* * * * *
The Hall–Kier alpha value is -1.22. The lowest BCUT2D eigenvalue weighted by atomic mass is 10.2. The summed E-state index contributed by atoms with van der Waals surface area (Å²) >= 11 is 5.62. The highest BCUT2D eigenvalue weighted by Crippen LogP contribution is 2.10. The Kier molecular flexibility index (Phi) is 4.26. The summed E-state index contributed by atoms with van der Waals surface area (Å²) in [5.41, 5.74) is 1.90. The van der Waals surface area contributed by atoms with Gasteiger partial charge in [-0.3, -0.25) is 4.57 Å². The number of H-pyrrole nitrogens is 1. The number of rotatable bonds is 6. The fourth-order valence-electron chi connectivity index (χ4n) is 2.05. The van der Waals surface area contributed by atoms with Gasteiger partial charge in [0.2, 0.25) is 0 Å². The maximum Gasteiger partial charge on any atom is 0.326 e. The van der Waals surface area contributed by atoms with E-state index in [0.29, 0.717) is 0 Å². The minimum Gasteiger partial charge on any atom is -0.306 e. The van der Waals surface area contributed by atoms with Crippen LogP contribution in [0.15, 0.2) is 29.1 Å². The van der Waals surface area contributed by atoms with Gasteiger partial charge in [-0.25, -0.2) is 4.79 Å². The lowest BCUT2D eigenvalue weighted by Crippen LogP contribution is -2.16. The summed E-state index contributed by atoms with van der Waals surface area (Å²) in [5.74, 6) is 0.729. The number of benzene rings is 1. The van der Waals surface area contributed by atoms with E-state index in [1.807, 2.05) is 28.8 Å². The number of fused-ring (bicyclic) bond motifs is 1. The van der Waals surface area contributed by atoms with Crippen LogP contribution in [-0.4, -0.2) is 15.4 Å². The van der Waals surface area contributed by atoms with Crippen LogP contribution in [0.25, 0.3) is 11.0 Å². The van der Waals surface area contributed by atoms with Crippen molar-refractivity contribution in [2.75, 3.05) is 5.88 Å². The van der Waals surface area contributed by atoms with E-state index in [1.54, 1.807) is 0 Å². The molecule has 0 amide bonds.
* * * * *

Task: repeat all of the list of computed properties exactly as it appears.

The Hall–Kier alpha value is -1.22. The lowest BCUT2D eigenvalue weighted by atomic mass is 10.2. The summed E-state index contributed by atoms with van der Waals surface area (Å²) >= 11 is 5.62. The highest BCUT2D eigenvalue weighted by Crippen LogP contribution is 2.10. The Kier molecular flexibility index (Phi) is 4.26. The summed E-state index contributed by atoms with van der Waals surface area (Å²) in [5.41, 5.74) is 1.90. The van der Waals surface area contributed by atoms with Gasteiger partial charge in [-0.3, -0.25) is 4.57 Å². The number of H-pyrrole nitrogens is 1. The number of rotatable bonds is 6. The fourth-order valence-electron chi connectivity index (χ4n) is 2.05. The van der Waals surface area contributed by atoms with Gasteiger partial charge in [0.2, 0.25) is 0 Å². The maximum Gasteiger partial charge on any atom is 0.326 e. The van der Waals surface area contributed by atoms with E-state index in [0.29, 0.717) is 0 Å². The minimum Gasteiger partial charge on any atom is -0.306 e. The van der Waals surface area contributed by atoms with Crippen LogP contribution in [0.15, 0.2) is 29.1 Å². The van der Waals surface area contributed by atoms with Gasteiger partial charge in [-0.25, -0.2) is 4.79 Å². The lowest BCUT2D eigenvalue weighted by Crippen LogP contribution is -2.16. The summed E-state index contributed by atoms with van der Waals surface area (Å²) in [5.74, 6) is 0.729. The number of benzene rings is 1. The van der Waals surface area contributed by atoms with E-state index in [1.807, 2.05) is 28.8 Å². The number of fused-ring (bicyclic) bond motifs is 1. The van der Waals surface area contributed by atoms with Crippen LogP contribution in [-0.4, -0.2) is 15.4 Å². The van der Waals surface area contributed by atoms with Crippen LogP contribution in [0.25, 0.3) is 11.0 Å². The van der Waals surface area contributed by atoms with Crippen molar-refractivity contribution in [2.75, 3.05) is 5.88 Å². The van der Waals surface area contributed by atoms with E-state index in [1.54, 1.807) is 0 Å². The molecule has 0 amide bonds.